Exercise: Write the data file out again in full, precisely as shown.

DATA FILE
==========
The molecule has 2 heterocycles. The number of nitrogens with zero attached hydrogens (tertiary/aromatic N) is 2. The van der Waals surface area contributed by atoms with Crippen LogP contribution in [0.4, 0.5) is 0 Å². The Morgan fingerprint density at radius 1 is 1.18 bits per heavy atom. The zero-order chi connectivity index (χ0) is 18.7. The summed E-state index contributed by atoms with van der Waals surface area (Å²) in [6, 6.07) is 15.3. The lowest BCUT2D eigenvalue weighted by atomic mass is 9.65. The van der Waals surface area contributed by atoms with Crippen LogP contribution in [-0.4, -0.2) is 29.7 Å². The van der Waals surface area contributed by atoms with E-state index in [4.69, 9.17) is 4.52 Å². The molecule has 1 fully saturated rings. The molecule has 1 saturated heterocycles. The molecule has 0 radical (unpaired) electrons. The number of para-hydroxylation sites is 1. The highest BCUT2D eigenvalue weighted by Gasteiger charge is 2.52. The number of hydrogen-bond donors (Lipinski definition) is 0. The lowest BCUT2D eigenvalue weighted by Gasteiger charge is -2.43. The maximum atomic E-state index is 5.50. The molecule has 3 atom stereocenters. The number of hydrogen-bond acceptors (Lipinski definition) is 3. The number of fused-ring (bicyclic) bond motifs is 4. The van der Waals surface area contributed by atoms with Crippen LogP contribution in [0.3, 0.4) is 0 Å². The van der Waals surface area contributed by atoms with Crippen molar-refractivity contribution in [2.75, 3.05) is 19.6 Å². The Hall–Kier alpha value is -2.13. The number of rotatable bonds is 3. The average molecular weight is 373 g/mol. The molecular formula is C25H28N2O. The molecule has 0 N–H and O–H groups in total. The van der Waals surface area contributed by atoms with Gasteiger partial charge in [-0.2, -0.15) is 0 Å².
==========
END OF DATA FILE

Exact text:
The molecule has 2 heterocycles. The number of nitrogens with zero attached hydrogens (tertiary/aromatic N) is 2. The van der Waals surface area contributed by atoms with Crippen LogP contribution in [0.4, 0.5) is 0 Å². The Morgan fingerprint density at radius 1 is 1.18 bits per heavy atom. The zero-order chi connectivity index (χ0) is 18.7. The summed E-state index contributed by atoms with van der Waals surface area (Å²) in [6, 6.07) is 15.3. The lowest BCUT2D eigenvalue weighted by atomic mass is 9.65. The van der Waals surface area contributed by atoms with Crippen LogP contribution in [-0.4, -0.2) is 29.7 Å². The van der Waals surface area contributed by atoms with E-state index in [4.69, 9.17) is 4.52 Å². The molecule has 1 fully saturated rings. The molecule has 1 saturated heterocycles. The molecule has 0 radical (unpaired) electrons. The number of para-hydroxylation sites is 1. The highest BCUT2D eigenvalue weighted by Gasteiger charge is 2.52. The number of hydrogen-bond donors (Lipinski definition) is 0. The lowest BCUT2D eigenvalue weighted by Gasteiger charge is -2.43. The maximum atomic E-state index is 5.50. The molecule has 3 atom stereocenters. The number of hydrogen-bond acceptors (Lipinski definition) is 3. The number of fused-ring (bicyclic) bond motifs is 4. The van der Waals surface area contributed by atoms with Crippen LogP contribution in [0.3, 0.4) is 0 Å². The van der Waals surface area contributed by atoms with Crippen molar-refractivity contribution in [2.75, 3.05) is 19.6 Å². The Hall–Kier alpha value is -2.13. The number of rotatable bonds is 3. The average molecular weight is 373 g/mol. The molecular formula is C25H28N2O. The molecule has 0 N–H and O–H groups in total. The van der Waals surface area contributed by atoms with Gasteiger partial charge in [-0.2, -0.15) is 0 Å².